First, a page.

You Asked Us- PC August 1998
by Alan Zisman
(c) 1998. First
published in Vancouver Computes,
Minh Van wondered:
How do I maximize and minimize the current active
window with the
Alan Zisman replied:
Windows was designed so almost everything can be done
with the keyboard
as well as the mouse.
Alt+Spacebar opens the Control Menu (what you get by
the top left-corner of a window)... then you can use X to MaXimize, or
N to MiNimize... so:
Alt+Spacebar+X to maximize
Alt+Spacebar+N to minimize
Alt+Spacebar+R to restore
(Alt+Hyphen to do the same thing for a window WITHIN a
Mark Vos asked:
I work for about 99% in Windows 95. I'm not a DOS
freak at all. but
in some cases I want to be able to have DOS access to certain devices
to load certain drivers ONLY in DOS mode.
Can you tell me how this works with these confusing
AUTOEXEC.DOS, AUTOEXEC.PAK, CONFIG.SYS, CONFIG.DOS, CONFIG.WIN?
I know the drivers in AUTOEXEC.BAT and CONFIG.SYS are
added to a Window
session, but I have some parameters I exclusively want to load for DOS
sessions. My logic assumed I had to put these
in AUTOEXEC.DOS and CONFIG.DOS, but this doesn't seem to work...
1) Many programs create backups to the DOS startup
files... *.PAK is
probably an example of this... they are not created by W95
2) The *.DOS files are a backup of your pre-W95
startup files. They
are used only when booting to your former DOS version, if this option
3) When booting to DOS from the F8 boot menu, your
standard DOS boot
files (Config.sys, Autoexec.bat) are used. If you want, you can create
a multi-config Config.sys/Autoexec.bat allowing different options for a
W95 or DOS startup to be selected.
4) When restarting in MSDOS Mode (from the Start
Menu's Shutdown item),
EITHER the DOSSTART.BAT file is ADDED to your current Autoexec.bat, OR
the more powerful options in 'C:\Windows\Exit to DOS.PIF' are used.
James Womack pondered:
I just upgraded from 80MB RAM to 128 MB. I don't
see any real difference
in speed or performance. What should I see in Windows 95 with this much
Alan Zisman responded:
For general-purpose computing, I'd be surprised if you
difference... If, on the other hand, you were loading very large
graphics, or video files, it might make a difference.
Unless you'd been noticing excessive amounts of
hard-drive access, indicating
a use of virtual memory, adding ram above say, 64megs may not make much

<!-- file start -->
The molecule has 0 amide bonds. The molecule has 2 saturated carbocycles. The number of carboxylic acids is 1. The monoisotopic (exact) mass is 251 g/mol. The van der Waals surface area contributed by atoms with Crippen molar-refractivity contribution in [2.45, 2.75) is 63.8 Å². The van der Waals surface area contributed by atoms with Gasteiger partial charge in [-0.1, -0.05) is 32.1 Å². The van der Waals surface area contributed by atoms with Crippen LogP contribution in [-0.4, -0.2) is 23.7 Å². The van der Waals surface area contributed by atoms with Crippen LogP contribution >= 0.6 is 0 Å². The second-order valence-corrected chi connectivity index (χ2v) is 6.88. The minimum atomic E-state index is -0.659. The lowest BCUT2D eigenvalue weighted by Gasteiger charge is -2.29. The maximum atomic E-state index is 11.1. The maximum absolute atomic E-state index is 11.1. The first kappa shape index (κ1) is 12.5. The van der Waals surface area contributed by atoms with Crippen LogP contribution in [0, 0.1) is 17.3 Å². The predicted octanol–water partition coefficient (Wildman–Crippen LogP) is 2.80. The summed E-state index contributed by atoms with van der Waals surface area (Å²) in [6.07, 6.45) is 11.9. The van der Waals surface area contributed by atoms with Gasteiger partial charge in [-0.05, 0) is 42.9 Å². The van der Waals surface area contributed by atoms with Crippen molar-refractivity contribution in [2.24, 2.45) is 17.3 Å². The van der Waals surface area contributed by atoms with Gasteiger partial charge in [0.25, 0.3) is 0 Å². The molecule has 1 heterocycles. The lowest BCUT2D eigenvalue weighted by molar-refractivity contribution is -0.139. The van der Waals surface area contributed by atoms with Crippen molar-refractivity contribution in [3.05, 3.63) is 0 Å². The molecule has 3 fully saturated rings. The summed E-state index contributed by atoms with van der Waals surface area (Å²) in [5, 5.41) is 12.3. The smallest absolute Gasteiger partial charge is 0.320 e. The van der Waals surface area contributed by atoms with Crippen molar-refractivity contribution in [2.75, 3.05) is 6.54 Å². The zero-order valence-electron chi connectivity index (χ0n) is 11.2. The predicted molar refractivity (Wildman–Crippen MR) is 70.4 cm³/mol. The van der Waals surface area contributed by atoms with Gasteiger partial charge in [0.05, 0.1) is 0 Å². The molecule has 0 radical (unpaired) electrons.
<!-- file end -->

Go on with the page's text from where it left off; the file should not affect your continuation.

Harold Hudd queried:
I have made several emergency disks for various
utilities and, of
course, the standard Win95 startup disk. I had no problem setting up
CD ROM drivers in the Autoexec and Config files but despite putting a
path" statement in the Autoexec file (which I have verified is active
"set") I can't move from A drive to C drive. What am I doing wrong?
Alan Zisman shot back:
There are a couple of reasons why you could ?lose?
your C: drive using
a boot floppy:
-- if your hard drive was using FAT32, the file system
that only became
Win95B (or later), while your boot floppies had been made with earlier,
non-FAT32-aware versions of Win95. If you've upgraded your Win95
and converted your hard drive to
FAT32, then older boot floppies will no longer allow access to C:
? if you?ve got an older system that doesn?t directly
hard disks (many 486s, for example), you may have used software like
Manager to provide access to the drive. (If so, it should say so at the
beginning of boot-up). In that case, a standard boot floppy won?t
the drivers to recognize the disk. Disk Manager (or other similar drive
utilities) includes an option to make Disk Manager-aware boot floppies.
If needed, you should have received a Disk Manager floppy with your
drive or system?if not, contact your vendor.
Charles Finkenbiner asked:
I use W95B and have my fax in the startup folder,
no problem there.
The problem happens when I try to use a DOS based program that requires
the modem. DOS can not grab the modem. W95 applications
no trouble with the fax active all the time, only DOS.
Is there anyway to get W95 to share the modem with
Alan Zisman responded:
W95 programs can all share the modem, because they all
share the W95
ATAPI (Telephony Application Programming Interface) drivers (which is
the port when any one of them is loaded). The only way that you can get
a non-ATAPI program (not only DOS programs, but Win 3.x ones as well)
get access to the port is to shut off your fax program.
That's just the way it is... either switch to a
W95/ATAPI program or
turn off the fax program when you want to use a non-ATAPI program.